Extremes in weather, either very hot or very cold, or changes in humidity from very dry to very humid may trigger a flare. For some people, dyshidrotic eczema is worse during the change of seasons.

Emotional stress can make dyshidrotic dermatitis worse but does not cause it.


There is no specific test that can definitively diagnose dyshidrotic eczema. Instead, dyshidrotic eczema is generally diagnosed by a physical exam, coupled with a detailed medical history.

Your physician will ask about any allergies, your profession, and your hobbies. (Asking about your work and your hobbies gives your doctor insight into the substances that your skin may come in contact with.)

If there is any uncertainty, your physician may also order:

  • A skin scraping or biopsy to check for infection
  • Patch testing to check for allergens
  • Blood testing to test for, among other things, allergies and autoimmune disorders

Dyshidrotic eczema is often misdiagnosed, as can easily be confused with other skin problems like:


There is no cure for the condition, but it can be managed.

Most attacks resolve spontaneously within one to three weeks, but since the rash can be intensely itchy, medications may be used to speed healing or control the itching.

In some cases, medications must be used to help keep dyshidrotic eczema under control.

Topical steroids are used as first-line treatments to help control itching and reduce inflammation. Because the skin of the hands and feet is thick and absorb medication slowly, high strength steroids are prescribed.

Topical calcineurin inhibitors have been shown to be effective in some cases. These are non-steroid medications that help stimulate anti-inflammatory compounds to be released in the skin.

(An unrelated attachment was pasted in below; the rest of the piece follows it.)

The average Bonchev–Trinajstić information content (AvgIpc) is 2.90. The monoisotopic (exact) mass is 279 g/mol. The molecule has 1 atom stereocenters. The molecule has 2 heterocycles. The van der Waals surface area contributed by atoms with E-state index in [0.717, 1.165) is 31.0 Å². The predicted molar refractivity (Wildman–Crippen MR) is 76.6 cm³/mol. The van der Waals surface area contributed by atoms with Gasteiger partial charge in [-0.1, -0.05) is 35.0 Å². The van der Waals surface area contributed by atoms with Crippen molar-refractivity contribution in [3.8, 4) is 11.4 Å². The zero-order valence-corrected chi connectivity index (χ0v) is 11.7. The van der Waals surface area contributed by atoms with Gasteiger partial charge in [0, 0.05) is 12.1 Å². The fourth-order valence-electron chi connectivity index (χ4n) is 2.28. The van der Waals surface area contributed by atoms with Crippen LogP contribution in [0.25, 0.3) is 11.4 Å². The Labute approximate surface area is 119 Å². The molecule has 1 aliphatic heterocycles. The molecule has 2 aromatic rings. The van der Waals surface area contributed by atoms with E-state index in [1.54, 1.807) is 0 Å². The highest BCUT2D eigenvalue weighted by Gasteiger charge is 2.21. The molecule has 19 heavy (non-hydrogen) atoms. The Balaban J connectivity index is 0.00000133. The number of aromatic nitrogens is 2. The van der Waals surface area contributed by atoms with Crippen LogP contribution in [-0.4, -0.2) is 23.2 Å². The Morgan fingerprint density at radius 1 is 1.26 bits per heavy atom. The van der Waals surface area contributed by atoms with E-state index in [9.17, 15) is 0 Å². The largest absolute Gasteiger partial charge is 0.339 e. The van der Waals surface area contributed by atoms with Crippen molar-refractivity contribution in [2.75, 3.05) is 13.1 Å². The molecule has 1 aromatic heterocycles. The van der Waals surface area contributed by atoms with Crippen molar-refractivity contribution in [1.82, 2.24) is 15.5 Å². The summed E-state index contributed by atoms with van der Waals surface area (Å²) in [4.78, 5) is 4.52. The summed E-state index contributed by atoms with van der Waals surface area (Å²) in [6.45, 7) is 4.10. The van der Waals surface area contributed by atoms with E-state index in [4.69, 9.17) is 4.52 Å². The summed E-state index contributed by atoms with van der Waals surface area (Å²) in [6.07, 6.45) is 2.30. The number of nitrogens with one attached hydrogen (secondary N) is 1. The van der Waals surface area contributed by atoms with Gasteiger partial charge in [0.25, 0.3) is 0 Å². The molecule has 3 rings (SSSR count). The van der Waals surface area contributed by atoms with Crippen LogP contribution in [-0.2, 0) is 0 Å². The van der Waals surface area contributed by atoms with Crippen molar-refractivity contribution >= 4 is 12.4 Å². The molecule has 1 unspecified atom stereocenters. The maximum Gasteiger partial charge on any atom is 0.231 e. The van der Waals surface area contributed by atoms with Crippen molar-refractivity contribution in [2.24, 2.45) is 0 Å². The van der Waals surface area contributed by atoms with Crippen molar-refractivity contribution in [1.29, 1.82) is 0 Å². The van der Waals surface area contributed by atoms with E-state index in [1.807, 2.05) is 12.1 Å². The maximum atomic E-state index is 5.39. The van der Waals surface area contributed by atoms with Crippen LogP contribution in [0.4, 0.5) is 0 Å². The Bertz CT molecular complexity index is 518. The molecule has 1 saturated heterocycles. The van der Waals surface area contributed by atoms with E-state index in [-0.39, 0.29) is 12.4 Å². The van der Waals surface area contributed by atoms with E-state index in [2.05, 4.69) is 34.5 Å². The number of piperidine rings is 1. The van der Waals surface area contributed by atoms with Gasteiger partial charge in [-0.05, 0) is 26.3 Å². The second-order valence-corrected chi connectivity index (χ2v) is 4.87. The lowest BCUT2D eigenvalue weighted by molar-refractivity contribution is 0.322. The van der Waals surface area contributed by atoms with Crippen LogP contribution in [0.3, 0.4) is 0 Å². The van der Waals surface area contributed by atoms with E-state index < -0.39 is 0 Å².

Oral steroids may be used for short courses in severe cases and during acute flares.

Immunosuppressants (such as methotrexate) are sometimes prescribed in severe cases that aren't responding to other treatments. They're most often used along with other therapies.

Over-the-counter oral antihistamines don't improve the rash itself, but may help relieve itching. Ask your doctor if these may be of help in your situation.

Wet dressings can be used to soothe and relieve itching. A cloth, dampened with water or Burrow's solution (aluminum subacetate) is applied to the affected areas several times per day. Follow your doctor's instructions and guidance for wet wrap therapy.

Oral antibiotics are sometimes prescribed if the rash has become infected. Treating infection may help clear up the rash.

Botox injections don't treat dyshidrotic eczema rash per se, but they can be used to treat hyperhidrosis of the hands or feet. Stopping excessive sweating can help reduce flareups if sweat and damp skin is a personal trigger factor.

Large blisters can be drained by a health care provider; doing so can help reduce pain.

Most people need a combination of treatments to see really good improvement of the rash.


Although it's not possible to completely prevent a flareup, with careful treatment you can greatly reduce the frequency of flareups. Knowing your personal triggers is the best defense for preventing future outbreaks of the condition.

  • Keeping the skin well-moisturized. This helps keep the skin's barrier healthy and less likely to become irritated. Apply after every shower, hand washing, and throughout the day as needed. Hypo-allergenic, fragrance-free products are preferred.
  • Use gentle hand cleansers to avoid stripping and drying the skin.
  • Protect your hands and feet. Use waterproof gloves when cleaning or washing dishes, soft cotton gloves if working in the yard. Moisture-wicking socks keep your feet cool and dry.
  • Try removing metal allergens to see if that causes an improvement of symptoms.

A Word From Verywell

The intense itch and pain of dyshidrotic eczema make it a maddening condition to deal with. Remember, prevention is the best defense. Try your best to identify and avoid your personal triggers. Your physician can help you determine what those triggers may be, as well as devise an appropriate treatment plan for you.

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Article Sources

  1. Lee WJ, Lee DW, Kim CH, et al. Pompholyx with bile-coloured vesicles in a patient with jaundice: are sweat ducts involved in the development of pompholyx? J Eur Acad Dermatol Venereol. 2010 Feb;24(2):235-6. doi:10.1111/j.1468-3083.2009.03383.x